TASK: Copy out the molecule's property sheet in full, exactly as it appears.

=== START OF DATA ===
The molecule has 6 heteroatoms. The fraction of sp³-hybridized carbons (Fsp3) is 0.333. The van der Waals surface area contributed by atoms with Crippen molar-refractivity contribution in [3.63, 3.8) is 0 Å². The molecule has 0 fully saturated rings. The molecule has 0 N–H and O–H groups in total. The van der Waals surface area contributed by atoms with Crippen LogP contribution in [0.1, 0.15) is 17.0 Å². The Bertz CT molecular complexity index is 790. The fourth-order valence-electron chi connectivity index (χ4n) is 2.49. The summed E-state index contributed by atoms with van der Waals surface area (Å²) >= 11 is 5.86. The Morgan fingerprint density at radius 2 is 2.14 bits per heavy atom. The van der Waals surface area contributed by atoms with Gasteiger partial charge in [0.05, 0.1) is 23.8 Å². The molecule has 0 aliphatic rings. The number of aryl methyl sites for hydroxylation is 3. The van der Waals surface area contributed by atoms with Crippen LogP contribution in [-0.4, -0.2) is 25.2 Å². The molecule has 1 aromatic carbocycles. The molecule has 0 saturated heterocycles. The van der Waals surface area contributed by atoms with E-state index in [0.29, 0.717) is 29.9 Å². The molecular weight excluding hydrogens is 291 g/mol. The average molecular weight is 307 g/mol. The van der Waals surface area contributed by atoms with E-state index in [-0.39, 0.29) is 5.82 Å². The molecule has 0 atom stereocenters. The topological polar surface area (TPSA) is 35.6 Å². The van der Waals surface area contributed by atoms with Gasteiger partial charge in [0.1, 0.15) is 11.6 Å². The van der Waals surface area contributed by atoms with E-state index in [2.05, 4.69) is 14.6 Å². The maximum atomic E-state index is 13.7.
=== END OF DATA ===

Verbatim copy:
The molecule has 6 heteroatoms. The fraction of sp³-hybridized carbons (Fsp3) is 0.333. The van der Waals surface area contributed by atoms with Crippen molar-refractivity contribution in [3.63, 3.8) is 0 Å². The molecule has 0 fully saturated rings. The molecule has 0 N–H and O–H groups in total. The van der Waals surface area contributed by atoms with Crippen LogP contribution in [0.1, 0.15) is 17.0 Å². The Bertz CT molecular complexity index is 790. The fourth-order valence-electron chi connectivity index (χ4n) is 2.49. The summed E-state index contributed by atoms with van der Waals surface area (Å²) >= 11 is 5.86. The Morgan fingerprint density at radius 2 is 2.14 bits per heavy atom. The van der Waals surface area contributed by atoms with Gasteiger partial charge in [0.05, 0.1) is 23.8 Å². The molecule has 0 aliphatic rings. The number of aryl methyl sites for hydroxylation is 3. The van der Waals surface area contributed by atoms with Crippen LogP contribution in [-0.4, -0.2) is 25.2 Å². The molecule has 1 aromatic carbocycles. The molecule has 0 saturated heterocycles. The van der Waals surface area contributed by atoms with E-state index in [0.29, 0.717) is 29.9 Å². The molecular weight excluding hydrogens is 291 g/mol. The average molecular weight is 307 g/mol. The van der Waals surface area contributed by atoms with E-state index in [-0.39, 0.29) is 5.82 Å². The molecule has 0 atom stereocenters. The topological polar surface area (TPSA) is 35.6 Å². The van der Waals surface area contributed by atoms with Gasteiger partial charge in [0.1, 0.15) is 11.6 Å². The van der Waals surface area contributed by atoms with E-state index in [2.05, 4.69) is 14.6 Å². The maximum atomic E-state index is 13.7.